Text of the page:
“I know what I’m doing,” assured the boy. “It was something for scarring. It was fun to make. I’ve not made anything in a long time. Not exciting as making burning power, but it’s something.”
The young flinched on time when Mien ran into one of the raw sore spots in the middle of his back.
“Sorry,” he said and continued on applying the mixture as gentle as he could.
Soletus mother then came right as he finished.
“I could’ve done that if you asked,” she said.
“I would interrupt your dinner more than I already had,” he said and handed her the jar. “Brother Kiao told me to you to tell him to stay put and give this to you. He someone needed to reapply it again when he wakes up.”
“I’ll see to it,” she said, taking the jar from his hand. “I take it you’ll be on your way now?”
He nodded. “It’s getting late.”
“Well before you go, I need to tell you something,” she said holding him back. When he regarded her, all her politeness dropped and she stated to him sternly. “I don’t need you getting my son in trouble.”
Soleus pushed himself into a sitting position. “Mama,” he cried.
Cordea ignored him. Her lapis eyes were fastened on Mien. “Now I’m not blaming you for what happened, but part of it could’ve been avoided if you did something more than let fear control you,” she said.
The boy hung his head down. She then put a hand under his chin, and lifted his head up. He averted his gaze to the side.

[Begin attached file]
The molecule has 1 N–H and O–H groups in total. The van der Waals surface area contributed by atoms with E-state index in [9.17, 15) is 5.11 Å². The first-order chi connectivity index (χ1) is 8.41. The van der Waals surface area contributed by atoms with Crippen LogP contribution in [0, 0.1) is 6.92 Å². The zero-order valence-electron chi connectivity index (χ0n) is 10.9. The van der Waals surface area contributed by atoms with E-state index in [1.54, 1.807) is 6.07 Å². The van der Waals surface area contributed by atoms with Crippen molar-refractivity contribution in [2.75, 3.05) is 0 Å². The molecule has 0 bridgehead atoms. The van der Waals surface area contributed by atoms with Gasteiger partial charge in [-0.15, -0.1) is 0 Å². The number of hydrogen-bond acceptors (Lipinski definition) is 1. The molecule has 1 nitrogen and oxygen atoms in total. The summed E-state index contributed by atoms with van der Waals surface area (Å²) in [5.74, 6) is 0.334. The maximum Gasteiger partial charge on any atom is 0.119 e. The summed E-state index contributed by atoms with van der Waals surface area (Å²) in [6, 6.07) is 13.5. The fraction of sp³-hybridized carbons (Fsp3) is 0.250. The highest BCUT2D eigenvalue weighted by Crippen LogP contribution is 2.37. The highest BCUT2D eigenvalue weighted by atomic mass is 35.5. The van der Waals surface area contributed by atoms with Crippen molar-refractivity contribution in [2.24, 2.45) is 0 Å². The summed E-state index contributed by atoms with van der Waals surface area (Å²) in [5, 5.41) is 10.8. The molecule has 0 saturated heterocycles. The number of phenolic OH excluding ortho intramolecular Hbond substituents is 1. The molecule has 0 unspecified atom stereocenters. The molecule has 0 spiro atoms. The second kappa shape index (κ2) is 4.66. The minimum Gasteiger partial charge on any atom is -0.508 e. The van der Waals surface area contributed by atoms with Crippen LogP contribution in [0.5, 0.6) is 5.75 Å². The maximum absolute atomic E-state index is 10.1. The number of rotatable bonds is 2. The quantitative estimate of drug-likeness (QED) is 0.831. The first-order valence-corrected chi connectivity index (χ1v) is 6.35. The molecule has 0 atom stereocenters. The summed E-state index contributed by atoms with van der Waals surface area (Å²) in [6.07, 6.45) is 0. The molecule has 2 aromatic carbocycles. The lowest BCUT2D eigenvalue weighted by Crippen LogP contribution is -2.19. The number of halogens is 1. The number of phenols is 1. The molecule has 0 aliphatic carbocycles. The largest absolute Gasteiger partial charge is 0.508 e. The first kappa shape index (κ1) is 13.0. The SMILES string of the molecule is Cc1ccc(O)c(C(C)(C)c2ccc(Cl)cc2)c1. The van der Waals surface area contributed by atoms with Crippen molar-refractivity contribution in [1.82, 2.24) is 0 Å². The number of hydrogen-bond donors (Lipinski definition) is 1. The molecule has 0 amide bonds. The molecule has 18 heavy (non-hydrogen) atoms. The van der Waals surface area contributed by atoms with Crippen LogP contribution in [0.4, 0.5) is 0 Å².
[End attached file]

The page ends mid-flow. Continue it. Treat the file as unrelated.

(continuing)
“I know something terrible happened to you seeing as you can’t look an adult in the eye. However, you have to learn how to protect yourself without hurting others.”
“Yes, Madame,” he said quietly.
“Look at me,” she ordered.
“Promise me that you won’t allow my son to get injured again because you are too afraid.”
Soletus tried to get to his feet, but his mother held a hand to stop him. He was worried because he didn’t know how the boy would respond to his mother’s firmness. He expected him to cry or at least become shaken up the way he did around Brother Hickory. However, he pushed her hand from his and gripped her hand between his. He spoke in a normal speaking voice.
“I promise on my blood and honor, that I won’t let it happen again,” he said and bowed his head.
It was clear, Mien took issue with men than women.
Cordea laid a hand on the crown of his head and stroked his hairs down. “I’ll hold you to that,” she said.
Mien brushed her hand off and tried to hurry out of there. “It’s late. I need to go now.”
“Well, at least let me make you something for to carry back. You’re still so thin.”
“I don’t…” he started and Soletus coughed “take it.” The boy cleared his throat and said, “Actually, I would like a little something.”
“Good,” said Cordea. She then said to her son. “Do you need anything? How about a bowl of something?”
He swayed his. “No, I would like something to drink though.”
She nodded and Mien followed and waved to Soletus goodbye. He waved back before settling down again on his stomach thinking about the promise that Mien had made. It was a bold one to make, but not impossible to keep especially if he didn’t get the chance to live.